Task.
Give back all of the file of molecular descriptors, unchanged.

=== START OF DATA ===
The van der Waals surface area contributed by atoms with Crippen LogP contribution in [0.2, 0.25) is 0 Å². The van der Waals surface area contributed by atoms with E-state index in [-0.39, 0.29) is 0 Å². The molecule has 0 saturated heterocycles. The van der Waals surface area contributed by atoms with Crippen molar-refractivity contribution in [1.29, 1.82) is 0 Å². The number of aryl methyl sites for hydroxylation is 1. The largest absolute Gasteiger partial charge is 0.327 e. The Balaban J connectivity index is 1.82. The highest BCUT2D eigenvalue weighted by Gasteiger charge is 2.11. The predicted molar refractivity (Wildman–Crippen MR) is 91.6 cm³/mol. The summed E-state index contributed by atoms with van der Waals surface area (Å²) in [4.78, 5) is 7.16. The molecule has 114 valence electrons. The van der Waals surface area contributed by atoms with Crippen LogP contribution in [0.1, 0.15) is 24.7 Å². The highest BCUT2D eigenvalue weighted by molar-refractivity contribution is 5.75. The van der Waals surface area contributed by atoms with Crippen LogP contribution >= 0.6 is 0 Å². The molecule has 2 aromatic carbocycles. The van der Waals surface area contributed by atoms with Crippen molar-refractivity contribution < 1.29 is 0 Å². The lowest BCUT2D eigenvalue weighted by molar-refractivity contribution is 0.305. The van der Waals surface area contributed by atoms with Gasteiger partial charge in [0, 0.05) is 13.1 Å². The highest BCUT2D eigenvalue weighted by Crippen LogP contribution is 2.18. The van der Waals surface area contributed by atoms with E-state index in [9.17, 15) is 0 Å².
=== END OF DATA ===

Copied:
The van der Waals surface area contributed by atoms with Crippen LogP contribution in [0.2, 0.25) is 0 Å². The van der Waals surface area contributed by atoms with E-state index in [-0.39, 0.29) is 0 Å². The molecule has 0 saturated heterocycles. The van der Waals surface area contributed by atoms with Crippen molar-refractivity contribution in [1.29, 1.82) is 0 Å². The number of aryl methyl sites for hydroxylation is 1. The largest absolute Gasteiger partial charge is 0.327 e. The Balaban J connectivity index is 1.82. The highest BCUT2D eigenvalue weighted by Gasteiger charge is 2.11. The predicted molar refractivity (Wildman–Crippen MR) is 91.6 cm³/mol. The summed E-state index contributed by atoms with van der Waals surface area (Å²) in [4.78, 5) is 7.16. The molecule has 114 valence electrons. The van der Waals surface area contributed by atoms with Crippen LogP contribution in [0.1, 0.15) is 24.7 Å². The highest BCUT2D eigenvalue weighted by molar-refractivity contribution is 5.75. The van der Waals surface area contributed by atoms with Crippen LogP contribution >= 0.6 is 0 Å². The molecule has 2 aromatic carbocycles. The van der Waals surface area contributed by atoms with Crippen molar-refractivity contribution < 1.29 is 0 Å². The lowest BCUT2D eigenvalue weighted by molar-refractivity contribution is 0.305. The van der Waals surface area contributed by atoms with Gasteiger partial charge in [0, 0.05) is 13.1 Å². The highest BCUT2D eigenvalue weighted by Crippen LogP contribution is 2.18. The van der Waals surface area contributed by atoms with E-state index in [9.17, 15) is 0 Å².